Home purchases are now dominating the mortgage industry, with home buyers buying homes as soon as they come on the market – making it harder to find a good deal on a home. March 2015 was the last time that refinance applications in the market were more prevalent than home purchases.
December 2016 pending Home Sales Index posted above its benchmark value of 100 for the 2nd straight month, according to the National Association of REALTORS®. A home sale is considered “pending” once it is under contract between a buyer and a seller.
Current mortgage rates are still low enough to attract home buyers. The National Association of REALTORS® (NAR) projects that home rises will rise another four percent in 2017. This comes after a healthy six percent increase in 2016.
With rent continuously increasing, renters are deciding to get into the home buying market before appreciation levels off. 2017 will be the year of the home buyers, according to an article on The Mortgage Reports.
According to mortgage origination software firm Ellie Mae, home purchase loans accounted for 54 percent of all loans that were closed in December 2016. Refinance now just makes up 46 percent of the market, compared to January 2013 when refinances made up 73 percent of the mortgage applications.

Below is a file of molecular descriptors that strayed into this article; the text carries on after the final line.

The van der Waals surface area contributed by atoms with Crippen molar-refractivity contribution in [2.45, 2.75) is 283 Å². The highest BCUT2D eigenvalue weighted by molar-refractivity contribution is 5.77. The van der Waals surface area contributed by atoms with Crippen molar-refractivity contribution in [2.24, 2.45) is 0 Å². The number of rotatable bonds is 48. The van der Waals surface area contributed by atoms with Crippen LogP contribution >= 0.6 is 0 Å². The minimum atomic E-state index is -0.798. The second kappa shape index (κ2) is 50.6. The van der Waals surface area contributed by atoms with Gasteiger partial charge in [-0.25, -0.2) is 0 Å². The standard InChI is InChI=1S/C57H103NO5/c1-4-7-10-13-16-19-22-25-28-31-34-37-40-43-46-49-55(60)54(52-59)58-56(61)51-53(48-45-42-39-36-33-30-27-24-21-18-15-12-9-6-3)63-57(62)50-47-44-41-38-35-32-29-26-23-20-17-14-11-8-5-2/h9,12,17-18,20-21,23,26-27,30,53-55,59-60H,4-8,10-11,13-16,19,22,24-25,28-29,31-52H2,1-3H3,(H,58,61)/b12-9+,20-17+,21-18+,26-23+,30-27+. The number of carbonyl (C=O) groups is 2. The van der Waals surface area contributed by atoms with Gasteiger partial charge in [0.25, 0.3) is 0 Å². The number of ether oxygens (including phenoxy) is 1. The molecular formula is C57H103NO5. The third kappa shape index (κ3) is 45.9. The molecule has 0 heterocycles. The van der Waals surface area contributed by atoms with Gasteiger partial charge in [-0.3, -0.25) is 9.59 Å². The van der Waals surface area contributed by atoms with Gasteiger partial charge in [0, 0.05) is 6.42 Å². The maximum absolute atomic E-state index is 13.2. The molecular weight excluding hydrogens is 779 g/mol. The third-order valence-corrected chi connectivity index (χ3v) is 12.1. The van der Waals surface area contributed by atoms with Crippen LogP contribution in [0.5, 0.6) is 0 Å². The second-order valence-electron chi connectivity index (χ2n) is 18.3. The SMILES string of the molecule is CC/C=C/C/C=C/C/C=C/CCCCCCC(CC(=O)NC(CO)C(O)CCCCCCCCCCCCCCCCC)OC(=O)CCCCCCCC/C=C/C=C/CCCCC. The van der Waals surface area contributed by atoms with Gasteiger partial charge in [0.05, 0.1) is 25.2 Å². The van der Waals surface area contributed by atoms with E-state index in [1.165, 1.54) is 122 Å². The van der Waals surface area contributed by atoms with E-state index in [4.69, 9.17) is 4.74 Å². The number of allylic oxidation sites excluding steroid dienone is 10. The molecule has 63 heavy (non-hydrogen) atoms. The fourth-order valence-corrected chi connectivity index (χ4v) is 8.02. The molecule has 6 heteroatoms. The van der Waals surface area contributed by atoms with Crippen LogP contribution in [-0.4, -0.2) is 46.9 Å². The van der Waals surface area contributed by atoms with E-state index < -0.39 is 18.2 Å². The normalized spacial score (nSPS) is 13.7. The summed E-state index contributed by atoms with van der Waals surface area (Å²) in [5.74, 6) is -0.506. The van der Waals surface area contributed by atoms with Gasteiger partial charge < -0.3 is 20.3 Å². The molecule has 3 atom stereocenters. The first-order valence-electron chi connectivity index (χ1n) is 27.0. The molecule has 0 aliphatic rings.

Based on nationwide average values, the average home buyer is “making” $14,000 per year in home appreciation. The figures are even higher in some areas though – for example, in Portland, Oregon a resident with a home value of $358,500 would have made over $46,000 in home appreciation in 2016. Buying a home is once again a great investment, according to an article on The Mortgage Reports.
Even home buyers with private mortgage insurance (PMI) are still yielding a return on their investment.
The Ellie Mae Origination Insight Report provides a look at today’s typical loan. For example, buyers with an FHA loan, on average, make a 4 percent down payment, and are getting approved with a lower credit score than last year. The average FICO score for an FHA buyer is 686.
Lenders aggressively lowered their credit score requirements in 2015, with some lenders now offering approval at a credit score of 580. Despite lenders being more flexible with credit scores, the credit scores of home buyers remain pretty steady.
With the uncertainty of the mortgage market ahead, it appears that the industry is leaning more towards purchases of homes right now, despite the lack of homes available to purchase.